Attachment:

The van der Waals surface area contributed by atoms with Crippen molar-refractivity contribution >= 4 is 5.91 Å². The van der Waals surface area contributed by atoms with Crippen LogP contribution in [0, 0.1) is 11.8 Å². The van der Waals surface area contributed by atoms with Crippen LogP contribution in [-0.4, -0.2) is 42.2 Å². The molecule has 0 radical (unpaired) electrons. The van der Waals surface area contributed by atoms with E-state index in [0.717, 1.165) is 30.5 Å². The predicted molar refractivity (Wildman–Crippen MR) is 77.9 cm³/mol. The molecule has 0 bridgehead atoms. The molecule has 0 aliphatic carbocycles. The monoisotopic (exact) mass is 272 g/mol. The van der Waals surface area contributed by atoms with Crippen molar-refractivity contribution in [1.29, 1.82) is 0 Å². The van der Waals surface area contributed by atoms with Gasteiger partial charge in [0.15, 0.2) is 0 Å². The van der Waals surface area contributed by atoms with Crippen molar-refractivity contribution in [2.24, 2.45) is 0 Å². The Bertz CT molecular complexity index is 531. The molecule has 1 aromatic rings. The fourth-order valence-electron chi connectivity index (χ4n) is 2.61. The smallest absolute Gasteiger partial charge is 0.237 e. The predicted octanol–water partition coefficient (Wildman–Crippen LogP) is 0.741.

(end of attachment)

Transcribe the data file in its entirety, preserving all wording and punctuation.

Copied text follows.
The van der Waals surface area contributed by atoms with Crippen molar-refractivity contribution >= 4 is 5.91 Å². The van der Waals surface area contributed by atoms with Crippen LogP contribution in [0, 0.1) is 11.8 Å². The van der Waals surface area contributed by atoms with Crippen LogP contribution in [-0.4, -0.2) is 42.2 Å². The molecule has 0 radical (unpaired) electrons. The van der Waals surface area contributed by atoms with E-state index in [0.717, 1.165) is 30.5 Å². The predicted molar refractivity (Wildman–Crippen MR) is 77.9 cm³/mol. The molecule has 0 bridgehead atoms. The molecule has 0 aliphatic carbocycles. The monoisotopic (exact) mass is 272 g/mol. The van der Waals surface area contributed by atoms with Crippen molar-refractivity contribution in [1.29, 1.82) is 0 Å². The van der Waals surface area contributed by atoms with Gasteiger partial charge in [0.15, 0.2) is 0 Å². The van der Waals surface area contributed by atoms with Crippen molar-refractivity contribution in [2.24, 2.45) is 0 Å². The Bertz CT molecular complexity index is 531. The molecule has 1 aromatic rings. The fourth-order valence-electron chi connectivity index (χ4n) is 2.61. The smallest absolute Gasteiger partial charge is 0.237 e. The predicted octanol–water partition coefficient (Wildman–Crippen LogP) is 0.741.